"No, no, no. I think systematically one fact is ignored. Several times we gave a clear excuse for all these things, and let's admit one thing. Communists are not at all the champions in political crimes. If we had more time I would show you such crimes of liberals, conservatives, Christians and so on. We're not the winners in this competition, not at all."
Our next guest has to keep his opinions about politics to himself. Jan Hartl is one of the Czech Republic's leading pollsters; indeed, his STEM agency was one of the first organisations of its kind established here after 1989. When Rob Cameron met Jan Hartl, he began by asking him whether opinion polls could ever by misused.
"All spheres of human activity can be misused. It can be well used and it can be misused. No-one would dare to falsify the data of the surveys. But a lot can be done by selecting certain questions, selecting certain answers, and manipulation by selecting specific features and focussing on some aspects and forgetting about others can do most of the manipulation. But this not only applies to politicians. It applies also to journalists and the media. It's well known that if you want to describe especially complicated phenomena in social life, you usually pick up the most visible points and it can be a kind of distortion of complex problems."
You have your finger on the pulse of Czech society - do you enjoy your work?
"Yes, I do. I must say that it's fascinating work. We started early in 1990 with the idea to run a private, independent company so we could take the pulse of the changes in society. The transformation process from a Communist society is unprecedented in history, and from a scientific and professional view it's a fascinating job. A worse aspect is that you study society not only as a scientist but as a citizen. So what's a joy to the scientist is a difficulty for the citizen. But that's life."
Over the years I've lost count of the number of people I've met who've told me, 'oh, I used to work for Radio Prague, back in...whenever'. This year it was Jan Culik, who teaches Czech studies at Glasgow University.
"There was a Canadian student of Czech who came to the Summer School, I think it was '75, his name was Joe Tretina. His parents were Czech but he didn't speak any Czech, he started learning it here. And he was actually a follower of the Baha'i faith - he was a missionary. He ostensibly came here to study medicine, but he was actually trying to proselytise, to spread the Baha'i faith.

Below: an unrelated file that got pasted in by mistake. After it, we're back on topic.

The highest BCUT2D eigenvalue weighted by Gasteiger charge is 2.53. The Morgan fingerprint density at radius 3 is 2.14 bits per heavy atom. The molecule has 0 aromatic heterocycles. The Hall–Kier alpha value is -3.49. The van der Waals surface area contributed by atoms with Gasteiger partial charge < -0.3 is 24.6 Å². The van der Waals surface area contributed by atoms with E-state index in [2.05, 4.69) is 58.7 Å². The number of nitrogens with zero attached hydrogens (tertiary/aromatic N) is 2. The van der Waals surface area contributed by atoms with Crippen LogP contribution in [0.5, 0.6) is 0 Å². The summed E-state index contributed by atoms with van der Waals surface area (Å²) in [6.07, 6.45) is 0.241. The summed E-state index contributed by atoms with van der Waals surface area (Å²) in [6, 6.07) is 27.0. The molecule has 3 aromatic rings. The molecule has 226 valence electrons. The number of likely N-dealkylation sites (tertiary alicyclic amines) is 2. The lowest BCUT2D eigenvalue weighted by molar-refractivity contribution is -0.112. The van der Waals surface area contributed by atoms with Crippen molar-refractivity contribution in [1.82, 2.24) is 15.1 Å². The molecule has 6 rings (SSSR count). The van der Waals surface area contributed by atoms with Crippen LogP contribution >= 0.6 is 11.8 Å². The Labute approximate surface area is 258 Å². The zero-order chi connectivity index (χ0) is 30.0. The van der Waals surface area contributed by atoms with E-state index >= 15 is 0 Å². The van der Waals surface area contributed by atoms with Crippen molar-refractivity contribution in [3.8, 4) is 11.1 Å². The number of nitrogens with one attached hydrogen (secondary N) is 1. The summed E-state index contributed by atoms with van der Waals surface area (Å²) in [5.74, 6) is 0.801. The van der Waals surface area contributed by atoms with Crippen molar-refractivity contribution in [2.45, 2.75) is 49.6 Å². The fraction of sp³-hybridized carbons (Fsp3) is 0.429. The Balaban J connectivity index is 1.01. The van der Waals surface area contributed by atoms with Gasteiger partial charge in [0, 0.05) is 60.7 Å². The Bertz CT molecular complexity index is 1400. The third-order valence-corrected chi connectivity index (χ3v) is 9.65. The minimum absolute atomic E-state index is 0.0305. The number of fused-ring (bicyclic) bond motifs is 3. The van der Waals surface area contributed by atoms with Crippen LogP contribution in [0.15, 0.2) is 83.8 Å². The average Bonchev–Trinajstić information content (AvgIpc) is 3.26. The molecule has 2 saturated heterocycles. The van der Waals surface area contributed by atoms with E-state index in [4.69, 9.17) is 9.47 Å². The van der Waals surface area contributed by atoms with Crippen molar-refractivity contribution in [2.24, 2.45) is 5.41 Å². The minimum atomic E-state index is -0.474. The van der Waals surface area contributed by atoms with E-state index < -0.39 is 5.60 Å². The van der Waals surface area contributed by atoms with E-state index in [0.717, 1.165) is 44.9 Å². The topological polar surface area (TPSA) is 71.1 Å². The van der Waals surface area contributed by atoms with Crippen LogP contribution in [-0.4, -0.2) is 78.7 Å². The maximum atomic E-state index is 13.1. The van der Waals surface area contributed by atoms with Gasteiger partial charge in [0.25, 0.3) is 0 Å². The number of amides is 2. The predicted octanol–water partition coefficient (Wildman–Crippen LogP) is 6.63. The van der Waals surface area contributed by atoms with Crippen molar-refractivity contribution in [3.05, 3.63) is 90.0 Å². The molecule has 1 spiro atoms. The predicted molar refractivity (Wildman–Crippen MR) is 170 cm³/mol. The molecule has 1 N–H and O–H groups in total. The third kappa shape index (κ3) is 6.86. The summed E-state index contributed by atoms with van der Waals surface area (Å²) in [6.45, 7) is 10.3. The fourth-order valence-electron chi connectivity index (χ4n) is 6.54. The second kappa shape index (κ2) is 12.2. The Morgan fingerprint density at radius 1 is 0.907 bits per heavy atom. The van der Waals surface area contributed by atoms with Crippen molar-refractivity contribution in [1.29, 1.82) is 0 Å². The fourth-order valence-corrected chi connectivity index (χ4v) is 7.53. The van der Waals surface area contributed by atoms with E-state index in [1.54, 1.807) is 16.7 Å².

"There was a ridiculous scene - and this was before the Xerox era - where he discovered at the university library a book in Czech about the Baha'i faith published in the 1930s. He said, Honza, we need to make copies of this. So what we did, we took photographs of it and we actually did three or four copies of a 300-page book. We had a bath full of an incredible amount of prints of this book.
"And this person got me in touch with the English service of Radio Prague, which was obviously communist. I came here and worked here for a few months, but unfortunately I was too...outrageous for them. The secret police started dragging me for interviews. Because everyone was connected with everyone in Prague, I was given hints that they were persecuting me because I was here. And that basically I was unacceptable for them to broadcast, so it ended and that's basically it."
I was in Glasgow in March and was brought by one of Mr Culik's students to a Czech cajovna, or tea-house, a short walk from Glasgow University's campus. It is run by a young man called Martin Fell, who was born in the UK to a Czech mother. While he took occasional drags on a chillum, I asked Martin if his mother had taught him Czech as a child.
"She did for a bit, yeah, and then I started speaking English, because me and my brothers were the only Czech kids about. And then I learned Czech later on - I lived in the Czech Republic when I was 18. I studied Slavonic Studies as well, so...half and half."
How old were you in 1989?
"In '89? I was actually in the Czech Republic at the time. I was about 10."
You were there at the age of 10 in November '89?
"Yeah, because we were on holiday. We used to go to the Czech Republic every year, even during the communist times. Because my mother was legally in Britain because she was married to my father...so yeah, I don't remember much of it, just big demonstrations and a big speech by Havel on Wenceslas Square and that."
Were you there?
"Yeah, and the main thing I remember to be honest was that my little brother took a wee in the middle of the crowd - not very political really."
Tell us how was it as a British kid going to a communist country?
"It was very strange because we'd come with cans of Coca Cola - I don't drink that stuff now but - and various cans and things that we took for granted. We'd go to Czechoslovakia and no-one had ever seen it before. Or we'd go in a Nissan Prairie and we'd go through a village and kids would be running after us going 'wow, what a car'. And my cousins were there, and they were quite proud of the fact that they had cousins who came from a Western country."